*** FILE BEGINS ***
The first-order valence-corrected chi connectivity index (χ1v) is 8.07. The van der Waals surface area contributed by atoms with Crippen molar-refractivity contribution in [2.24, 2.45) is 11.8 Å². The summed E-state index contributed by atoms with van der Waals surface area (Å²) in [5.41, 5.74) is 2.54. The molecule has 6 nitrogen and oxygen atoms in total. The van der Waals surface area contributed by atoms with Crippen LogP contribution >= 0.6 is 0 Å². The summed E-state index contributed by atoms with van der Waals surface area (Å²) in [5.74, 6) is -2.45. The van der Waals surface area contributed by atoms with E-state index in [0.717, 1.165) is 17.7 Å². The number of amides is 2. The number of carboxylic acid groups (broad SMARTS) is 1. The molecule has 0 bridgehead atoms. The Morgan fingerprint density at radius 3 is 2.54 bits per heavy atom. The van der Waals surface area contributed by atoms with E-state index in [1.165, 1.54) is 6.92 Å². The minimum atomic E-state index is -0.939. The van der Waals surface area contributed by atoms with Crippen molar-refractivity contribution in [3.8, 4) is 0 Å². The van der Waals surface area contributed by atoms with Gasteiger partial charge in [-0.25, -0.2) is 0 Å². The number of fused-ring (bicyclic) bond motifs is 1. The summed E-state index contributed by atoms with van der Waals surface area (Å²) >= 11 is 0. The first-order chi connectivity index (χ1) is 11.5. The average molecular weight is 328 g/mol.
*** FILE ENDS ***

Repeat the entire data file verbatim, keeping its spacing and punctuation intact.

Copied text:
The first-order valence-corrected chi connectivity index (χ1v) is 8.07. The van der Waals surface area contributed by atoms with Crippen molar-refractivity contribution in [2.24, 2.45) is 11.8 Å². The summed E-state index contributed by atoms with van der Waals surface area (Å²) in [5.41, 5.74) is 2.54. The molecule has 6 nitrogen and oxygen atoms in total. The van der Waals surface area contributed by atoms with Crippen LogP contribution >= 0.6 is 0 Å². The summed E-state index contributed by atoms with van der Waals surface area (Å²) in [5.74, 6) is -2.45. The van der Waals surface area contributed by atoms with E-state index in [0.717, 1.165) is 17.7 Å². The number of amides is 2. The number of carboxylic acid groups (broad SMARTS) is 1. The molecule has 0 bridgehead atoms. The Morgan fingerprint density at radius 3 is 2.54 bits per heavy atom. The van der Waals surface area contributed by atoms with E-state index in [1.165, 1.54) is 6.92 Å². The minimum atomic E-state index is -0.939. The van der Waals surface area contributed by atoms with Crippen molar-refractivity contribution in [3.8, 4) is 0 Å². The van der Waals surface area contributed by atoms with Gasteiger partial charge in [-0.25, -0.2) is 0 Å². The number of fused-ring (bicyclic) bond motifs is 1. The summed E-state index contributed by atoms with van der Waals surface area (Å²) >= 11 is 0. The first-order chi connectivity index (χ1) is 11.5. The average molecular weight is 328 g/mol.